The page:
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19th May

  • Public
Last updated by Breda Matthews

Hi all,

   Last week saw a lively discussion around interpreting unit standard 28058. Great to have those discussions about exactly what a standard means. I'm sure this conversation will continue particularly as we come to grips with more of the new standards.
Those of you who are involved in other subjects areas will be familiar with the importance of creating shared understandings. I know when I have looked at English standards working out the difference between ''analysing convincingly' and  'analysing perceptively' required a great deal of (often heated) discussion!
In my post in the above thread I reminded our community that we now have the option to request a clarification of a standard and that this option will be invaluable in refining our understanding of standards. Other subjects have had clarifications for some year and these are invaluable in developing shared understanding of standards. 
This circular provides more details and tells you how to submit a request for clarification. Once clarifications are posted, they will be linked on this NZQA page.
Conversations to add to
Janette asked a question regarding managing assessment conditions for us 22750. She would like to know if schools insist that all work is done in class time. What does your school / department do?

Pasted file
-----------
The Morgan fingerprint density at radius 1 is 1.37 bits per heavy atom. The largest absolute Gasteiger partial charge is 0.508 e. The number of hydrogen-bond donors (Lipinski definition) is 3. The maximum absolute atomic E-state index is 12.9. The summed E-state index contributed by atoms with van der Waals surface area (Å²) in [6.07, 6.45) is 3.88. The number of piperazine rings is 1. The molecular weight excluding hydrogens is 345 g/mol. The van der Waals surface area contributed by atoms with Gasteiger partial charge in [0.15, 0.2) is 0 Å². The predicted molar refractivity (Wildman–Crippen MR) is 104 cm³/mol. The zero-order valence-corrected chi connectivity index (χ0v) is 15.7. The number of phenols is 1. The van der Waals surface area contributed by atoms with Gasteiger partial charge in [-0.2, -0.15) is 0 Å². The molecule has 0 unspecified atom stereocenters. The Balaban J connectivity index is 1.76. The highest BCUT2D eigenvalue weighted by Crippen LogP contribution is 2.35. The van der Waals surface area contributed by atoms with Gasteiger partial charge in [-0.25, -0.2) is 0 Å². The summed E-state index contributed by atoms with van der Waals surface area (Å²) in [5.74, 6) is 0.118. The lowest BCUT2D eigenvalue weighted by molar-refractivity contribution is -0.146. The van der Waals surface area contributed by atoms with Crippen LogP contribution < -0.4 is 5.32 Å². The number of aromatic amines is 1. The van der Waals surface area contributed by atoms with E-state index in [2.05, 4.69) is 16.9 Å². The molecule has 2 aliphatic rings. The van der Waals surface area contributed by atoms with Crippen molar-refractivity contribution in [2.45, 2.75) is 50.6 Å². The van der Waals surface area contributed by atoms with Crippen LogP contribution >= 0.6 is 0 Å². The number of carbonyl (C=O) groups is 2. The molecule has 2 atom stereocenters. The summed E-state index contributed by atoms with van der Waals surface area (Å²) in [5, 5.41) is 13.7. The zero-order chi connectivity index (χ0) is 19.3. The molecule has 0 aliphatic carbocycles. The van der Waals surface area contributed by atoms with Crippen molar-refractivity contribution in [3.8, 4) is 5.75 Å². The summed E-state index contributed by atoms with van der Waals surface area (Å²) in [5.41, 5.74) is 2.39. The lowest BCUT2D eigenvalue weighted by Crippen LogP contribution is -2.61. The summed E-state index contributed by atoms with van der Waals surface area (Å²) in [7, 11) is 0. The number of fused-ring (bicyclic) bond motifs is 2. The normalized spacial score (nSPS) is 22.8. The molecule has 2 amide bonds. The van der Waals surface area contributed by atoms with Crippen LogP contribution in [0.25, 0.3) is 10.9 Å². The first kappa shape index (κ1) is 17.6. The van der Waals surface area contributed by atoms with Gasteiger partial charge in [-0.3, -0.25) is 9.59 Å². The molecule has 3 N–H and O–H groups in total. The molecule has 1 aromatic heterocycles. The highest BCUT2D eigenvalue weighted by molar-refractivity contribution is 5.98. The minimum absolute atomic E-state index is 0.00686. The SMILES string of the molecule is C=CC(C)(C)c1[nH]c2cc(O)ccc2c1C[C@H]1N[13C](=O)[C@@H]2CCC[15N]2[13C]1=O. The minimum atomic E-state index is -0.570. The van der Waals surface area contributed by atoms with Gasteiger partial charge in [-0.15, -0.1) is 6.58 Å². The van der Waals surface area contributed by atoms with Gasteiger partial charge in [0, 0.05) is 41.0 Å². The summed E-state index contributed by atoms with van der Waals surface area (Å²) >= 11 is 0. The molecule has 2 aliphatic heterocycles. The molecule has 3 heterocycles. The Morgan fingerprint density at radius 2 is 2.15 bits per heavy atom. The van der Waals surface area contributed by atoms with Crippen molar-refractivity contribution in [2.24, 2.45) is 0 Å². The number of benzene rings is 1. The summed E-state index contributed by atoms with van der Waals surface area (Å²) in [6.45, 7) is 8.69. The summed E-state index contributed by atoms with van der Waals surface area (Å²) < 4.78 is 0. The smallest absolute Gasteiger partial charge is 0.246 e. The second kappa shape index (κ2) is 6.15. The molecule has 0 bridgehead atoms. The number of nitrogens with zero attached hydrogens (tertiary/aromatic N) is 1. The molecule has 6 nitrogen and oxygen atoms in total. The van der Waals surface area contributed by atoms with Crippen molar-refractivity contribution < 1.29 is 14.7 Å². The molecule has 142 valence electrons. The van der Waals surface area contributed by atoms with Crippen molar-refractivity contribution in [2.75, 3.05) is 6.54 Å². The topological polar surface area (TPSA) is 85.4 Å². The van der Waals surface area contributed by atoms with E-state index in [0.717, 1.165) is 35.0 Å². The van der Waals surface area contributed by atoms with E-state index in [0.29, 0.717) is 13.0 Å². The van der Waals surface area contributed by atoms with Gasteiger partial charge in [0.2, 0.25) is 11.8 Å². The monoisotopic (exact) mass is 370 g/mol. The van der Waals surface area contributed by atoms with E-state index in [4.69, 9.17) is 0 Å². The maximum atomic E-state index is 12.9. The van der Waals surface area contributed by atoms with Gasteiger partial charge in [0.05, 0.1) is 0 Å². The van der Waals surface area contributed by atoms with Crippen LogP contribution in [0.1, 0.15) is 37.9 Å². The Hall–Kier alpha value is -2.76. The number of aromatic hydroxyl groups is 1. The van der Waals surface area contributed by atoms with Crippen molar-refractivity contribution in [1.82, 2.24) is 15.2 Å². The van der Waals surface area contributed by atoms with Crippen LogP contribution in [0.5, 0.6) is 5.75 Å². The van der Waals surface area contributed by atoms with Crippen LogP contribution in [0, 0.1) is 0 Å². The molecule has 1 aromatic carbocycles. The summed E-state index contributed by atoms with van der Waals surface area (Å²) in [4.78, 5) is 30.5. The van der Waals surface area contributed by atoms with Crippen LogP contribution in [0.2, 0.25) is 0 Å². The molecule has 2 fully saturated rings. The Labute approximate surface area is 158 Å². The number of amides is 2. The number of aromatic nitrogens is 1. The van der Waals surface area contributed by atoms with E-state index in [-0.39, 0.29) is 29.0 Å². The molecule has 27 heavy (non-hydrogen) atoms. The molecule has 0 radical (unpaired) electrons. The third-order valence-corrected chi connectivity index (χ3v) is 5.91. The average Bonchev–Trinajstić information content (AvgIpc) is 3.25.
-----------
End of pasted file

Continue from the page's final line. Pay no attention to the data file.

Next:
Rosa would like to know if and how departments use NZC  levels when reporting to parents.
New links
  • Period 1 funding allocation
  • ELLP for funding details
  • the CLESOL Conference - early bird registrations available until 30th May
  • the Reading Together programme
  • a multi-cultural sports day
  • and useful links
On other communities

On Primary ESOL Online Janet posted interesting links and readings. This community also discussed teaching Maths to ELLs and testing in L1.
Literacy Online had a guest post from Jane Carrol. In this post Jane reported on a talk from Kate Nation entitled 'Learning to read and learning to comprehend: Insights from poor comprehenders'. For me this post emphasised the importance of oracy and reminded me to review the excellent resource Learning Through Talk: Oral Language in Years 1–3 and Years 4 - 8. Scroll down this page to find out how to get the resource.
Have a great week